Auto-Owners Insurance Company v. Tomberlin, Young & Folmar Insurance Co. et al, No. 2:2011cv00468 - Document 148 (M.D. Ala. 2012)

Court Description: MEMORANDUM OPINION AND ORDER directing that (1.) The 112 Motion for Summary Judgment is DENIED as to the voluntary payment rule and statute of limitations grounds asserted in the Motion; (2.) The Plaintiff is given until June 29, 2012 to file a sho rt supplemental brief addressing Auto-Owners' contentions that John Tomberlin's representations/suppressions regarding the letter of credit issued to Smith in 2006 has not been alleged as a separate claim in the Amended Complaint, and the c ontention that the claims in Counts I and II of the Amended Complaint are limited to claims based on Michael Smith's failing to obtain bonding on subcontracts, and not any other financial issues of Michael Smith and his company which existed before the bond was issued by Auto-Owners, as further set out. Signed by Honorable Judge W. Harold Albritton, III on 6/14/12. (scn, )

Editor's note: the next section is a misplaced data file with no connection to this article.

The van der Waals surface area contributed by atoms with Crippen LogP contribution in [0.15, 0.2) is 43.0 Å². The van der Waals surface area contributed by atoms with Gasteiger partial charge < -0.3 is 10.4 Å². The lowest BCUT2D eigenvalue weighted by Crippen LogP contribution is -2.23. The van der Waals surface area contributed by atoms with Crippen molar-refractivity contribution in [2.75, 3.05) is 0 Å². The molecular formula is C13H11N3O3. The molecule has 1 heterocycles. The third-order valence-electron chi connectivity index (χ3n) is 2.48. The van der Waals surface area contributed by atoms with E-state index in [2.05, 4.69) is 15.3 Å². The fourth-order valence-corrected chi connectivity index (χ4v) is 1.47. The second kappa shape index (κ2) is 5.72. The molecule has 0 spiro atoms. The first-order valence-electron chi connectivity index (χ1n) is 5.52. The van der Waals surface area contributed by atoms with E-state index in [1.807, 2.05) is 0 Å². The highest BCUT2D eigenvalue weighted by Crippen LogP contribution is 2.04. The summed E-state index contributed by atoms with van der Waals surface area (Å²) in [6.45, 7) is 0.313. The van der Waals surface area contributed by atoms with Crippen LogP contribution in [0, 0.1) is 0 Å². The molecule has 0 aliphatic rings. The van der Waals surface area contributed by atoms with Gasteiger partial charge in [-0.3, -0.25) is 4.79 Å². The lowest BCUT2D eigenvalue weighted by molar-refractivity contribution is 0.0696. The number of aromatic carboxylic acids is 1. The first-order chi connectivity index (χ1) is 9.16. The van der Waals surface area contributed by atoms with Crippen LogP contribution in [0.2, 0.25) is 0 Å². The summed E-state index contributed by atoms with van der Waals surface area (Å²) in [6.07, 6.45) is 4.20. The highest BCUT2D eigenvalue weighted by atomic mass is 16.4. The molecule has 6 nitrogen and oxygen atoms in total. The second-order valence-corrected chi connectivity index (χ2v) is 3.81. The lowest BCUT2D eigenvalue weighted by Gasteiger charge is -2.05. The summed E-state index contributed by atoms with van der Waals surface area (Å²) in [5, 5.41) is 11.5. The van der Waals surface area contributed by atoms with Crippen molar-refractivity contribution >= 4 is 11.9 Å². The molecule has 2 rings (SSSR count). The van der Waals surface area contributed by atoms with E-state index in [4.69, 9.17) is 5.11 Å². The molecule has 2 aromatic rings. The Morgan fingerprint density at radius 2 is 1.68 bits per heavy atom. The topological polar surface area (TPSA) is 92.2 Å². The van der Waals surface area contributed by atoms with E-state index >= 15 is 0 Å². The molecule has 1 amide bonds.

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IN THE UNITED STATES DISTRICT COURT FOR THE MIDDLE DISTRICT OF ALABAMA NORTHERN DIVISION AUTO-OWNERS INSURANCE COMPANY, ) ) Plaintiff, ) ) v. ) ) TOMBERLIN, YOUNG & FOLMAR ) INSURANCE CO. d/b/a SOUTH CENTRAL ) AGENCY, JOHN S. TOMBERLIN, and ) HAROLD W. YOUNG, ) ) Defendants. ) ___________________________________ ) TOMBERLIN, YOUNG & FOLMAR ) INSURANCE CO. d/b/a SOUTH CENTRAL ) AGENCY, JOHN S. TOMBERLIN and ) HAROLD W. YOUNG ) ) Counterclaimants ) ) v. ) ) AUTO-OWNERS INSURANCE COMPANY, ) ) Counterclaim Defendant ) CASE NO. 2:11-cv-468-WHA (wo) MEMORANDUM OPINION AND ORDER I. INTRODUCTION This cause is before the court on the Motion for Summary Judgment on all Claims and Counterclaims, filed by Defendants/Counterclaimants John S. Tomberlin; Tomberlin, Young & Folmar Insurance Co.; and Harold W. Young (Doc. #112). The court has jurisdiction based on diversity of citizenship. This case began with a Complaint filed in the Northern District of Florida by the United States of America against the Dick Corporation and others. United States, etc. v. Dick Corp., et. al., 3:08cv56/MCR/MD. In July 2010, a Fourth-Party Complaint was filed by Auto-Owners Insurance Company ("Auto-Owners") against Tomberlin, Young & Folmar Insurance Company d/b/a South Central Agency, John S. Tomberlin and Harold S. Young (collectively "the Tomberlin Defendants"). Auto-Owners and the Tomberlin Defendants jointly stipulated to a transfer of the action to the United States District Court for the Middle District of Alabama. After the case was transferred to this court, the Tomberlin Defendants filed an Answer. Auto-Owners then filed an Amended Complaint,1 with leave of court. Auto-Owners brings claims for breach of contract (Count I), breach of fiduciary duty during the application process (Count II), breach of fiduciary duty following the application process (Count III), indemnification (Count IV), negligent misrepresentation (Count V), and suppression of material facts (Count VI). The Tomberlin Defendants Amended their Answer in response to the Amended Complaint, and included counterclaims. They then moved to dismiss the Complaint, or in the alternative, for judgment on the pleadings. This court denied the motion without prejudice to the issues raised in the motion being raised again in a properly-filed Motion for Summary Judgment The Tomberlin Defendants have moved for summary judgment as to all claims against them, and as to their counterclaims against Auto-Owners. The court held oral argument on the pending motion on May 17, 2012. In moving for summary judgment, the Tomberlin Defendants have re-asserted two 1 The complaint is labeled the First Amended Complaint, but there was a First Amended Complaint filed before the case was transferred to this court. See Doc. #11. Therefore, the court will refer to the most recent complaint as the Amended Complaint. 2 arguments which were raised in their Motion to Dismiss, and which apply to multiple counts in the Complaint. This Memorandum Opinion and Order addresses those arguments. II. SUMMARY JUDGMENT STANDARD Summary judgment is proper "if there is no genuine issue as to any material fact and . . . the moving party is entitled to a judgment as a matter of law." Celotex Corp. v. Catrett, 477 U.S. 317, 322 (1986). The party asking for summary judgment "always bears the initial responsibility of informing the district court of the basis for its motion, relying on submissions which it believes demonstrate the absence of a genuine issue of material fact." Id. at 323. Once the moving party has met its burden, the nonmoving party must go beyond the pleadings and show that there is a genuine issue for trial. Id. at 324. Both the party asserting that a fact cannot be, and a party asserting that a fact is genuinely disputed, must support their assertions by citing to particular parts of materials in the record, or by showing that the materials cited do not establish the absence or presence of a genuine dispute, or that an adverse party cannot produce admissible evidence to support the fact. Fed. R. Civ. P. 56 (c)(1)(A),(B). Acceptable materials under Rule 56(c)(1)(A) include depositions, documents, electronically stored information, affidavits or declarations, stipulations (including those made for purposes of the motion only), admissions, interrogatory answers, or other materials. To avoid summary judgment, the nonmoving party "must do more than show that there is some metaphysical doubt as to the material facts." Matsushita Elec. Indus. Co. v. Zenith Radio 3 Corp., 475 U.S. 574, 586 (1986). On the other hand, the evidence of the nonmovant must be believed and all justifiable inferences must be drawn in its favor. See Anderson v. Liberty Lobby, 477 U.S. 242, 255 (1986). After the nonmoving party has responded to the motion for summary judgment, the court shall grant summary judgment if the movant shows that there is no genuine dispute as to any material fact and the movant is entitled to judgment as a matter of law. Fed. R. Civ. P. 56(a). III. FACTS The facts, taken in a light most favorable to the nonmovant, are as follows: Plaintiff Auto-Owners is an insurance and surety company. Among other tasks, AutoOwners issues performance and payment bonds related to construction projects. In September of 2005, Auto-Owners provided South Central Agency, an independent insurance and bonding agency in Andalusia, Alabama, a contract to solicit surety bonds on behalf of Auto-Owners. South Central Agency was owned and operated by John Tomberlin ("Tomberlin") and Harold Young ("Young") (collectively referred to as "the Tomberlin Defendants"). The Tomberlin Defendants had previously entered into a contract with Auto-Owners to solicit policies of insurance. The September 2005 agreement between Auto-Owners and the Tomberlin Defendants included a Letter of Instructions which authorized the Tomberlin Defendants to solicit bonding business if, after a thorough investigation, they were satisfied that it was a proper risk for AutoOwners to assume. Michael Smith ("Smith") approached the Tomberlin Defendants about a surety bond on a construction subcontract in Pensacola, Florida. His company, S&S, signed on to perform four 4 subcontracts at the Naval Air Station in Pensacola for a total of $9,402,964. Dick Corporation was the general contractor on the project. Shelby Gardner ("Gardner") is the CEO of Dick Corporation. S&S had started work at the Naval Air Station in May of 2006 on two of the subcontracts with Dick Corporation. The Tomberlin Defendants began attempting to obtain a bond for S&S through AutoOwners, and in June 2006, in an effort to secure the bonding, S&S sought a letter of credit. Tomberlin sent an email to Auto-Owners in June 2006 stating that a letter would come from the bank confirming that $2,000,000.00 in credit was available to S&S. S&S received a $1 million line of credit, which was exhausted by November 2006. Jim House, the bond underwriting manager for Auto-Owners, stated in his deposition that in December 2006, Tomberlin told him that S&S had a $2 million line of credit and that none of the line had been used. (Doc. # 119-8 at p. 282: 10-13). Auto-Owners issued a performance bond and a payment bond to S&S for a subcontract with Dick Corporation in January 2007. The parties dispute whether at the time of the issuance of the bond in January of 2007, S&S was in default with the Dick Corporation on other subcontracts. The parties are in agreement, however, that S&S had not been declared in default by Dick at that time. Tom Froman ("Froman"), Auto-Owners Vice President, testified in his deposition that during the October 2009 deposition of Gardner, Dick Corporation s CEO, in the Florida case, Gardner mentioned that there was a meeting which occurred with Gardner, and Defendants Smith and Tomberlin, in August 2007, during which Gardner was ready to declare S&S in default, and intended to so-notify Auto-Owners, but based on Tomberlin's assurances and 5 urgings, Gardner did not. (Doc. #129-9 at pages 28-29). Auto-Owners states that it first learned of the Tomberlin Defendants' conduct during the deposition of Gardner. Ten months after the bond was issued, in October of 2007, Auto-Owners was provided with a written notice of a potential claim and attempt to formally declare a default on the bonds, when Auto-Owners received a 72 hour notice to cure from Dick Corporation. There was no attempt to cure the default. On October 19, 2007, Dick Corporation formally declared a default on the bond and sent Auto-Owners a notice of the claim. Auto-Owners was sued by Dick Corporation on the performance bond that Auto-Owners had issued in United States, etc. v. Dick Corp., 3:08cv56/MCR/MD. After several years of litigation, Auto-Owners settled with Dick Corporation, with a mediator determining the amount Auto-Owners had to pay on the bond. IV. DISCUSSION The two grounds for summary judgment which this court will address in this Memorandum Opinion and Order are the voluntary payment rule and the statute of limitations. A. The Voluntary Payment Rule The Tomberlin Defendants argued in an earlier-filed Motion to Dismiss or for Judgment on the Pleadings that this case is barred by the voluntary payment rule. The Amended Complaint seeks an amount of $1,156,000, which is the amount paid to Dick Corporation in settlement of Dick Corporation's claim on the bond, as well as expenses incurred during and prior to the Dick Corporation litigation. See Amended Complaint at ΒΆ 19. In its brief in opposition to the motion, Auto-Owners stated that in addition to the payment on the performance bond to Dick Corporation, as obligee, Auto-Owners had smaller losses on the labor and material 6 payment bond because it had to pay suppliers money owed to them by S&S. (Doc. #85 at pages 25-26). Based in part on the allegation, and representation in brief, that there were losses other than the amounts paid in settlement, the court denied the motion without prejudice to the voluntary payment defense being raised in a motion for summary judgment. (Doc. #96 at p.4). In support of their Motion for Summary Judgment, the Tomberlin Defendants have cited the deposition testimony of Froman in which he confirmed that there were no claims paid under the payment bond. Auto-Owners does not appear to cite any evidence contrary to this testimony by Froman. Now that there has been factual development in the case, therefore, it appears that the parties are in agreement that the "expenses incurred during and prior to the Dick Corporation litigation" does not include payment on any payment bond, and are actually the "attorneys' fees and other litigation costs . . . [which] arose in the Dick litigation." (Doc. #119 at p. 35). Furthermore, although Auto-Owners has asserted both contract and tort claims in this case, it appears that the measure of damages Auto-Owners seeks in this case for all of its claims is the losses incurred from issuance of the bond, ie., the settlement payment to the Dick Corporation, and the attorneys' fees and costs incurred during the Dick Corporation litigation. It is that amount, therefore, which the Tomberlin Defendants claim cannot be recovered under the voluntary payment rule. The Tomberlin Defendants also have now argued that, to the extent that the voluntary payment doctrine is limited to the amounts actually paid in a voluntary settlement, a claim for litigation costs is precluded under Alabama law, citing Harley-Davidson of Mobile, Inc. for Use and Ben. of Universal Underwriters Ins. Co., 435 So. 2d 1308, 1309 (Ala. Civ. App. 1983). Auto-Owners argues that the voluntary payment doctrine does not apply in this case, and 7 that attorneys' fees are recoverable. In deciding the issues raised by the parties, the court has considered the briefs, oral argument, and evidence cited in support of and opposition to the motion for summary judgment, as well as the earlier-filed briefs in support of and in opposition to the Motion to Dismiss. The voluntary payment rule is that "where one party, with full knowledge of all the facts, voluntarily pays money to satisfy the colorable legal demand of another, no action will lie to recover such a voluntary payment, in the absence of fraud, duress, or extortion." Mt. Airy Ins. Co. v. The Doe Law Firm, 668 So. 2d 534 (Ala. 1995). The facts of Mt. Airy involved an attempt to recover settlement payments made under an indemnity, not subrogation theory, in which the insurer paid amounts in settlement of third party claims without the consent of the insured or a judgment. Id. at 538. The case has not, however, been limited to that context. See, e.g., U-Haul Co. of Alabama, Inc. v. Johnson, 893 So. 2d 307 (Ala. 2004) (remanding case for analysis of Mt. Airy voluntary payment rule in a case involving overcharges of sales tax). In opposing summary judgment, Auto-Owners relies on RSUI Group, Inc. v. Willis of Alabama, Inc., No. 07-0142-WS-B, 2007 WL 2469571 (S.D. Ala. Aug. 29, 2007). In that case, the voluntary payment rule did not apply because an insurance agent caused the insurer to be legally obligated to pay under an insurance policy by failing to include a particular exclusion in the insurance binder as he had been instructed. Id. at *1. The court reasoned that it would make little sense to hold that a party with an "inescapable obligation, wrongfully created by another, to pay an innocent third party forfeits all right to be made whole by the wrongdoer if he honors that obligation." Id. The court explained that even if Alabama law would recognize such a principle, the defendant in that case had not met its burden in demonstrating that the principle exists. Id. 8 The court's conclusion was that Mt. Airy did not apply under the facts when there was a legal obligation to pay. See id. This court has had occasion to examine the applicability of RSUI Group, Inc. to thirdparty payments. See Greyhound Lines, Inc. v. Goodyear Tire & Rubber Co., 3:08cv516, 2009 WL 3079198 (M.D. Ala. Sept. 23, 2009). In that case, the court concluded that RSUI Group., Inc. was distinguishable because the bus company which sought recovery of payments it had made to passengers had no legal obligation to pay the third-party passengers who had been injured in a bus accident which was allegedly caused by a defective tire manufactured by the defendant. Id. at *6. In the instant case, Auto-Owners has argued that it had a legal obligation to pay Dick Corporation on the bonds, and only entered into a settlement as to the amount that would be paid. Auto-Owners contends that the Tomberlin Defendants were parties in the Dick Corporation suit, and were provided court notice that Auto-Owners was settling its claim with Dick Corporation. The Tomberlin Defendants, while acknowledging that Auto-Owners had an obligation under the bond, stated during oral argument that Auto-Owners could have satisfied its obligation without making the payment it made to Dick Corporation by, for instance, hiring another contractor to complete the project. The Tomberlin Defendants also argued that Auto-Owners could have paid the bond without engaging in litigation and incurring that expense. The Tomberlin Defendants state that this court should distinguish this case from RSUI Group, Inc., because the Tomberlin Defendants did not violate specific instructions from Auto-Owners. This case is distinct from the facts presented in Mt. Airy and in Greyhound Lines, Inc. In 9 this case, under Auto-Owners' theory, viewing the facts in a light most favorable to the nonmovants, the Tomberlin Defendants' failure to perform duties as soliciting agents for the bond caused Auto-Owners to be legally obligated to pay for S&S's default through a bond AutoOwners would not have issued but for the Tomberlin Defendants' actions. See Phillip G. Alber, Making Sense Out of Performance and Payment Bonds, 71 Mich. B.J. 1020, 1021 (1992) (stating that "[o]nce issued, the bond cannot be cancelled or rescinded even if it was obtained by fraud. Since the owner has relied upon the bond in issuing the contract, the surety cannot unilaterally cancel the bond to the detriment of the obligee."). The Tomberlin Defendants have not cited any authority, and the court is not aware of any, in which the voluntary payment rule has been applied by Alabama courts to a case presenting the facts of the instant case. Finding no authority in Alabama law to apply the voluntary payment rule under these facts, and in light of the persuasive authority, RSUI Group Inc., which applied Alabama law and found that the voluntary payment rule did not apply where there was a legal obligation to pay, the court concludes that the voluntary payment defense has not been demonstrated to preclude AutoOwners' claims against the Tomberlin Defendants in this case. The Motion for Summary Judgment is due to be DENIED to the extent that it rests on the voluntary payment rule.2 B. Statute of Limitations The Tomberlin Defendants have argued that the statute of limitations bars Auto-Owners' breach of fiduciary duty claims in Counts II and III, negligent representation claim in Count V, 2 As to the additional argument that litigation expenses are not recoverable under the American Rule, or under Alabama law, having found that the involuntary payment rule does not preclude Auto-Owners' claims entirely, that issue is one of damages, and can be raised in a motion in limine before trial. 10 and suppression claim in Count VI of the Amended Complaint The Tomberlin Defendants contend that the claims filed in 2010 arose from conduct in 2006 and 2007. Auto-Owners' position in its Amended Complaint, and in response to the Motion for Summary Judgment, is that it was not aware of the Tomberlin Defendants' conduct until the deposition of Dick Corporation CEO Gardner in the Florida case. As stated earlier, Froman testified in that deposition that Gardner was ready to declare S&S in default in August of 2007, and intended to so-notify Auto-Owners, but based on Tomberlin's assurances and urgings, Gardner did not. (Doc. #129-9 at pages 28-29). Auto-Owners states in its brief that it had thought that the fact of S&S's difficulties in performing its contract were a surprise to the Tomberlin Defendants, but discovered otherwise during Gardner's deposition in the Dick Corporation litigation. Auto-Owners contends that just because it became aware of the S&S default at an earlier point does not also mean that it should have been aware of the conduct of its soliciting agents. The statute of limitations begins to run when a plaintiff has such knowledge ... sufficient to provoke inquiry in reasonable minds which would have led to the facts on which the claims in this action are based. Robbins v. Sanders, 890 So.2d 998, 1012 (Ala. 2004) (citing Jefferson County Truck Growers Ass'n v. Tanner, 341 So.2d 485, 488 (Ala.1977)). This question is generally one for the jury. See Cork v. Marriott Intern., Inc., 426 F. Supp. 2d 1234, 1239 (N.D. Ala. 2006). In their initial Motion to Dismiss, the Tomberlin Defendants relied on Alabama case law which holds that the statute of limitations begins to run when a party has facts that should have provoked inquiry in the mind of a reasonable person, not when the party has actual knowledge of 11 injury. See Auto-Owners Ins. Co. v. Abston, 822 So. 2d 1187 (Ala. 2001) (stating that statute of limitations began to run where insured was provided written letter which would have led a reasonable person to investigate the intent of its insurer to pay a third-party). Therefore, the court agrees with the Tomberlin Defendants that Auto-Owners' evidence as to when it states it acquired knowledge of conduct by the Tomberlin Defendants is not necessarily dispositive. It is, however, the Tomberlin Defendants' burden, in moving for summary judgment, to show as a matter of law that the statute of limitations ran more than two years before the filing of the Complaint. The Tomberlin Defendants have pinpointed several dates and have argued that, assuming that alleged misstatements were made as alleged by Auto-Owners, the statute of limitations began to run on one of these dates. The court takes each one of these in turn. August, 15, 20063--The Tomberlin Defendants state that on August 15, 2006, Tomberlin's first representation was shown to be false when the line of credit for $1,000,000 for S&S came through, because it was half of what Tomberlin promised Auto-Owners.4 3 It is not entirely clear to the court why the date August 15, 2006 was chosen, but it appears that that is the actual date that the line of credit was available. It is not clear, however, that Auto-Owners would have had any notice that the line of credit was available as of that date. 4 The Tomberlin Defendants state that this representation was not alleged in the Amended Complaint as a statement which forms the basis of any claims. (Doc. #122 at p.7 n.5). The Tomberlin Defendants argue that Auto-Owners' responsibility to look into what was being provided by the Tomberlin Defendants was nevertheless triggered on that date. The court will address in a separate Memorandum Opinion and Order to be filed on a later date the issue of whether the representation by Tomberlin has been alleged as a separate claim, as well as the contention by the Tomberlin Defendants that the claims in Counts I and II of the Amended Complaint are limited to claims based on Smith's failing to obtain bonding on subcontracts, and not any other financial issues of Smith. To aid in that determination, the court will give AutoOwners an opportunity to file a short supplemental brief that addresses those issues. 12 The sequence of events leading up to that date began in June 2006. Tomberlin sent an email to Auto-Owners in June 2006 stating that a letter would come from the bank confirming that $2,000,000.00 was available. The Tomberlin Defendants have attached to their reply brief a letter dated July 10, 2006 in which Kelly Baxter of the People's Bank wrote a letter to Jim House of Auto Owners which states that Smith had been approved for a line of credit in the amount of $1,000,000.00 and that the bank was "willing to entertain new loan requests." (Doc. #122 p. 15). Auto-Owners has cited the deposition of Jim House in which he stated that he filled out a document on December 18, 2006, and at that time he wrote that S&S had a two million dollar bank line which had not been used, based on what Tomberlin told him in December 2006. (Doc. #119-8 at p. 281: 14-23-282: 13). Auto-Owners is bringing claims against the Tomberlin Defendants on the theory that they induced Auto-Owners to issue the bond in January, 2007, and in so-doing failed to fulfill various duties, that stemmed from the relationship between Auto-Owners and the Tomberlin Defendants, not Auto-Owners and S&S. Specifically with respect to the line of credit, Tomberlin's December representation to Auto-Owners as to the amount of credit available to S&S could be viewed, in a light most favorable to the nonmovant, as being confirmation that S&S had a two million dollar unused line at that time, and therefore, consistent with the June email and the July bank letter as to the amount of credit. The court cannot conclude, therefore, that the statute of limitations began to run on claims against the Tomberlin Defendants when the line became available on August 15, 2006. Cf. Ex parte Alabama Farmers Co-op., Inc., 911 So. 2d 696, 702 -703 (Ala. 2004) (stating that the "statute of limitations is tolled as to a fraud claim if, after 13 discovery of the fraudulent act and inquiry, the plaintiff is misinformed or falsely informed by the defendant and the plaintiff reasonably relies on the defendant's misrepresentation."). December 1, 2006 and March 30, 2007 are the dates that Auto-Owners sent Smith notices of cancellation of his company's insurance policies which had been issued by AutoOwners. While the court agrees with the Tomberlin Defendants that it would seemingly be problematic to argue that Auto-Owners did not know that it itself had cancelled insurance for lack of sufficient funds, that evidence only appears to relate to a duty to inquire as to S&S's deficiencies in paying for its insurance, and not Auto-Owners' duty to inquire as to the Tomberlin Defendants' conduct, particularly with respect to the Tomberlin Defendants' actions before the bonds were issued.5 The court cannot conclude, therefore, as a matter of law that the statute of limitations for claims against the Tomberlin Defendants began to run on those dates. The period prior to October 19, 2007 is stated by the Tomberlin Defendants to be the period during which Auto-Owners failed to receive replies from Dick Corporation to its inquiries about the status of the project. While not receiving replies from Dick Corporation could have alerted Auto-Owners to an issue with S&S's performance of the construction contract, it has not been shown to provoke inquiry as a matter of law as to the Tomberlin Defendants' representations or actions. October 15, 2007 is the date Auto-Owners received a notice to cure from Dick Corporation. Clearly, this evidence demonstrates that inquiry would have been provoked into the circumstances of S&S's performance of its contract with the Dick Corporation, but the court 5 It does not appear to the court that Auto-Owners has attempted to claim, as the Tomberlin Defendants assert, that the Tomberlin Defendants should have informed Auto-Owners that Auto-Owners had cancelled its policies with Smith as a separate basis for relief. 14 cannot conclude as a matter of law that this notice would have alerted a reasonable surety that its soliciting agent had breached any duties to it. October 19, 2007 is the date of default. Again, this date appears relevant to the knowledge of S&S's deficiencies, but not the Tomberlin Defendants' alleged improper actions. December 2007--the Tomberlin Defendants state that this is the date Auto-Owners hired accountants and established a loss reserve. Auto-Owners responds that the hiring of the accountant was to investigate payment practices and to allocate payments among the four subcontracts, one of which was covered by its performance bond, and that this did not involve the Tomberlin Defendants. The court agrees that the evidence, viewed in a light most favorable to the nonmovant, does not establish as a matter of law that Auto-Owners should have investigated the Tomberlin Defendants as of this date. It may be that a jury will ultimately determine that Auto-Owners reasonably should have inquired into the circumstances regarding the Tomberlin Defendants' actions at a point which is earlier than two years prior to the filing of the claims in this case. However, the evidence presented by the Tomberlin Defendants, viewed in a light most favorable to the nonmovant, does not establish as a matter of law that the statute of limitations began to run on any of the dates identified by the movants. Because the burden of proof is on the Defendants, summary judgment is due to be DENIED as to the defense of the statute of limitations. IV. Conclusion For the reasons discussed, it is hereby ORDERED as follows: 1. The Motion for Summary Judgment (Doc. #112) is DENIED as to the voluntary payment rule and statute of limitations grounds asserted in the Motion. 15 2. The Plaintiff is given until June 29, 2012 to file a short supplemental brief addressing Auto-Owners' contentions that John Tomberlin's representations/suppressions regarding the letter of credit issued to Smith in 2006 has not been alleged as a separate claim in the Amended Complaint, and the contention that the claims in Counts I and II of the Amended Complaint are limited to claims based on Michael Smith's failing to obtain bonding on subcontracts, and not any other financial issues of Michael Smith and his company which existed before the bond was issued by Auto-Owners. See Gilmour v. Gates, McDonald and Co., 382 F.3d 1312, 1315 (11th Cir. 2004) (stating that a plaintiff may not amend a complaint through argument in a brief opposing summary judgment). The court will rule on other grounds for summary judgment asserted in the motion in a separate Memorandum Opinion and Order to be entered at a later date. Done this 14th day of June, 2012. /s/ W. Harold Albritton W. HAROLD ALBRITTON SENIOR UNITED STATES DISTRICT JUDGE 16